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The Employment Effect of Terminating Disability Benefits

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  • Timothy J. Moore

Abstract

While time out of work normally decreases subsequent employment, Social Security Disability Insurance (DI) may improve the health of disabled individuals and increase their ability to work. In this paper, I examine the employment of individuals who lost DI eligibility after the 1996 removal of drug and alcohol addictions as qualifying conditions. Approximately one-fifth started earning at levels that would have disqualified them for DI, an employment response that is large relative to their work histories. This response is largest for those who had received DI for 2.5-3 years, when it is 50% larger than for those who had received DI for less than one year and 30% larger than for those who had received DI for six years. A similar relationship between time on DI and the employment response is found among those whose primary disability was an addiction, mental disorder, or musculoskeletal condition, but not those with chronic conditions like heart or liver disease. The results suggest that a period of public assistance can maximize the employment of some disabled individuals.

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Paper provided by National Bureau of Economic Research, Inc in its series NBER Working Papers with number 19793.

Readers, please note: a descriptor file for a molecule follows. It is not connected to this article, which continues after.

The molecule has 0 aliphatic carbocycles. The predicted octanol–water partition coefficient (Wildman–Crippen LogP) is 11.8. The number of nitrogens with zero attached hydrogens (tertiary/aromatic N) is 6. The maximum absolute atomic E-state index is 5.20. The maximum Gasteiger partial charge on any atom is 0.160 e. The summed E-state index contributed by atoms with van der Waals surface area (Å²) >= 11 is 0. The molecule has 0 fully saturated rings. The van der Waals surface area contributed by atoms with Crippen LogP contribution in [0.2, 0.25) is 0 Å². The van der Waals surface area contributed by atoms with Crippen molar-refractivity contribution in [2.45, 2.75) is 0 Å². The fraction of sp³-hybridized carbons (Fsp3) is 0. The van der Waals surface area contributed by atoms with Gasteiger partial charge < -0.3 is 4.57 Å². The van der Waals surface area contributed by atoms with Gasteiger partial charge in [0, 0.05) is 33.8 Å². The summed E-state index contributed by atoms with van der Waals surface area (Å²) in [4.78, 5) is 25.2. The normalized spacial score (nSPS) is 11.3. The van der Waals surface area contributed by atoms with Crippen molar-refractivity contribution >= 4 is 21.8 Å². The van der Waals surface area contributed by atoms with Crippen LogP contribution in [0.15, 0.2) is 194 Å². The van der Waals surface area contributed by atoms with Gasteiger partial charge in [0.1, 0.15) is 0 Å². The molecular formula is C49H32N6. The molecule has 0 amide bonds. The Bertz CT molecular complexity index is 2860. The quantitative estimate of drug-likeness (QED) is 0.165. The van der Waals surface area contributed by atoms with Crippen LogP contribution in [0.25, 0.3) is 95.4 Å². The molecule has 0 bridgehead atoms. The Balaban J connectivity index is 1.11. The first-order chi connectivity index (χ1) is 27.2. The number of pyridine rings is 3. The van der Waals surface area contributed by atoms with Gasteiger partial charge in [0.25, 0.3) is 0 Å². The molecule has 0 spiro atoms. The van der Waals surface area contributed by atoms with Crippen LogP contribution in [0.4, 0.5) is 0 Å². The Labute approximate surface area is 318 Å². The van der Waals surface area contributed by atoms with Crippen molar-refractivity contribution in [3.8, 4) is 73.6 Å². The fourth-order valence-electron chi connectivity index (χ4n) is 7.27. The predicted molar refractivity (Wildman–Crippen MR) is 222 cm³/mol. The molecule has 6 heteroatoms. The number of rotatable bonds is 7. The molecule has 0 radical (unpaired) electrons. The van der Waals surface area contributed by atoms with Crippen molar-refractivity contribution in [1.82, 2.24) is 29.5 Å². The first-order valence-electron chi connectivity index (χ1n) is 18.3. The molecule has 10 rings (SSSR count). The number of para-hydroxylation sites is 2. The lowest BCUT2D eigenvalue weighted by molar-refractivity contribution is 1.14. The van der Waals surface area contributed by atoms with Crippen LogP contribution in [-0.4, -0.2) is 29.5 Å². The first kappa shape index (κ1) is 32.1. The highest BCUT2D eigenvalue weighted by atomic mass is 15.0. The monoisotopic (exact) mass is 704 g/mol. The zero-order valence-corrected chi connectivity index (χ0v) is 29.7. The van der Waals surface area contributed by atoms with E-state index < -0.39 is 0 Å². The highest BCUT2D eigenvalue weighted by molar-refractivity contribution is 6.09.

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Date of creation: Jan 2014
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Handle: RePEc:nbr:nberwo:19793

Note: AG HE LS PE
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Cited by:
  1. Andreas Ravndal Kostøl & Magne Mogstad, 2013. "How Financial Incentives Induce Disability Insurance Recipients to Return to Work," NBER Working Papers 19016, National Bureau of Economic Research, Inc.
  2. Kauer, Lukas, 2014. "The Effect of Cutting Disability Insurance Benefits on Labor Supply in Households," Economics Working Paper Series, University of St. Gallen, School of Economics and Political Science 1401, University of St. Gallen, School of Economics and Political Science.

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